Information is the best way to manage your diabetes. Here are 6 tips.

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The most successful way to manage your diabetes is to start with some solid information. Much of what you need to know can be gleaned from a specialist called a certified diabetes educator, or CDE. 

Find out what certified diabetes educators say are the most important things to know about good diabetes management.

“Diabetes educators provide an overview of diabetes care as well as individualized guidance on living well with diabetes,” says Alison Massey, RD, CDE, LDN, director of diabetes education at The Center for Endocrinology at Mercy Medical Center in Maryland.

They’re able to dedicate much more time than a physician to in-depth discussions about healthy diet, medication management, exercise, blood glucose monitoring, and other diabetes self-care related topics.

Certified diabetes educators are qualified health professionals, including registered nurses, registered dietitians, physiologists, and pharmacists, with a special interest in diabetes. They can be reached at endocrinologist offices or freestanding medical centers.

Everyday Health spoke with Massey and Laura Cipullo, RD, CDE, to find out what tips they regularly tell their own patients about diabetes — and what they believe all people with diabetes should know.

Don’t think diet, think lifestyle change.

Eating to manage diabetes and possibly lose weight may require a shift in the way you normally plan meals, Massey says. “Start with one or two small dietary changes that you know you can sustain for a lifetime,” she adds. Working with a CDE can help you learn to identify healthy portions and food options that are delicious and enjoyable.

Blood glucose readings aren’t pass or fail.

Blood glucose monitoring is simply a way of increasing your awareness of how your diabetes management plan is working. “You can use this information to make different choices and as a point of discussion regarding your diabetes care when you visit your doctor,” says Massey, who advises her patients to avoid becoming discouraged or defined by these numbers.

High blood sugar levels in the morning shouldn’t be ignored.

If you struggle with high morning bloods sugar levels, take a look at what you’re eating at night, says Cipullo, author of The American Diabetes Association Diabetes Comfort Food Cookbook.

If you can’t pinpoint the culprit, your high blood sugar could be a result of what’s called the dawn phenomenon, she says. That’s a surge of hormones that everyone experiences around 4 a.m. to 5 a.m. each day.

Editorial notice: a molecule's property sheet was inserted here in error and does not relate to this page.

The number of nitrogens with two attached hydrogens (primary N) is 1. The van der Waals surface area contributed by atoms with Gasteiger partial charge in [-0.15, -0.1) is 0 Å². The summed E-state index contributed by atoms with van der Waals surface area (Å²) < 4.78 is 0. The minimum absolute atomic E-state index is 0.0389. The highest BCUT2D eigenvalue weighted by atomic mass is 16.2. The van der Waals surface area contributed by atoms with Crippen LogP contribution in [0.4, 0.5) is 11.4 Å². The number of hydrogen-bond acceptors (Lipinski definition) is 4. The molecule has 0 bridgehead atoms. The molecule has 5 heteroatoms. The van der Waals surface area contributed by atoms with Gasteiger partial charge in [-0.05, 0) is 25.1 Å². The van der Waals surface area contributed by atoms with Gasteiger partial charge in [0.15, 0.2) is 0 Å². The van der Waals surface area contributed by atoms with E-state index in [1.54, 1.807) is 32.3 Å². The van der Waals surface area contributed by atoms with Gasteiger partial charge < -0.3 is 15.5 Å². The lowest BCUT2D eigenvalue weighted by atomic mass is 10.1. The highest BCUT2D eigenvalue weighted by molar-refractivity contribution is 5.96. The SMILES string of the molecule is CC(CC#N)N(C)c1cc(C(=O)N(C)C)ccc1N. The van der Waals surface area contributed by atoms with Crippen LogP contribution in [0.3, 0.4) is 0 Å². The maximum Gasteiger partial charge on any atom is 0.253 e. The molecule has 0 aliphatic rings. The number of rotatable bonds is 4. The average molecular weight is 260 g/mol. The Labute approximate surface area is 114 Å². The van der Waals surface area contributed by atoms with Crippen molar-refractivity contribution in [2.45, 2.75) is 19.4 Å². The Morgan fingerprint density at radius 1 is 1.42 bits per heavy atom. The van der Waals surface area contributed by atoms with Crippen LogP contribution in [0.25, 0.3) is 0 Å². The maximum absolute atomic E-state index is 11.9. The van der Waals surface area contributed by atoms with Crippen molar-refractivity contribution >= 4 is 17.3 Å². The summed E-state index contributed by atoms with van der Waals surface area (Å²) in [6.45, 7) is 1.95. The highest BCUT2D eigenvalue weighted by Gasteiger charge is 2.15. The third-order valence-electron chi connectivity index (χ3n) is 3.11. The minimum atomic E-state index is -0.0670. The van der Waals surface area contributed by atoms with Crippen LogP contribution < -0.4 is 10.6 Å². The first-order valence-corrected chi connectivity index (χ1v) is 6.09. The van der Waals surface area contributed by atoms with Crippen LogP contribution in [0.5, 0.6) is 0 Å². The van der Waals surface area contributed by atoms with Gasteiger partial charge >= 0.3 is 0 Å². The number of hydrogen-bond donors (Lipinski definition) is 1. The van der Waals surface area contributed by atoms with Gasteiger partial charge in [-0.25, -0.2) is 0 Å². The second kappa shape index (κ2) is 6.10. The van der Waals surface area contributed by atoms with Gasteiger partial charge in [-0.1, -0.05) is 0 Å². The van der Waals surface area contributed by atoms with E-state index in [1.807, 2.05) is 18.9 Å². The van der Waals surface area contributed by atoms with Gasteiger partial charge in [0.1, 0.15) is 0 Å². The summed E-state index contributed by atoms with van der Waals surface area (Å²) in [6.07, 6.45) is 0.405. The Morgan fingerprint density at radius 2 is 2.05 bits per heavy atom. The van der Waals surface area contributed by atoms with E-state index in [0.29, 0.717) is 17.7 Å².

Individuals with type 2 diabetes don’t have enough insulin to respond to a surge of glucagon hormone, and the result is higher blood glucose levels.

Eating dinner earlier or taking a walk after meals may help keep morning blood sugar in check. Talk to your healthcare provider if these changes don’t make a difference.

You can eat carbs, but make sure to time them right.

Most foods can fit into your meal plan, says Cipullo, who recommends eating meals that include a mix of carbohydrates, protein, and fat at consistent times throughout the day. The important thing is to stay within your carb range.

This number is specific to you and is based on factors such as your level of physical activity and medications you take. To see how your body responds to a particular food at a particular time of day, test your blood sugar immediately before you eat and two hours after your meal, she adds.

Exercise is free medicine for the body.

“Exercise is an often overlooked component of self-care for individuals living with diabetes,” Massey says. “Physical activity lowers blood glucose levels and also plays an important role in stress management.” She recommends scheduling exercise just as you would other appointments and making it a priority.

Good diabetes management means constant diabetes management.

Uncontrolled diabetes sets the stage for a wide variety of health issues, including heart attack and stroke, hypertension, blindness, kidney disease, amputations, and nervous system diseases, according to the Centers for Disease Control and Prevention.

Good diabetes management is important for reducing the risk of these and other complications — and that’s why it should be priority number one.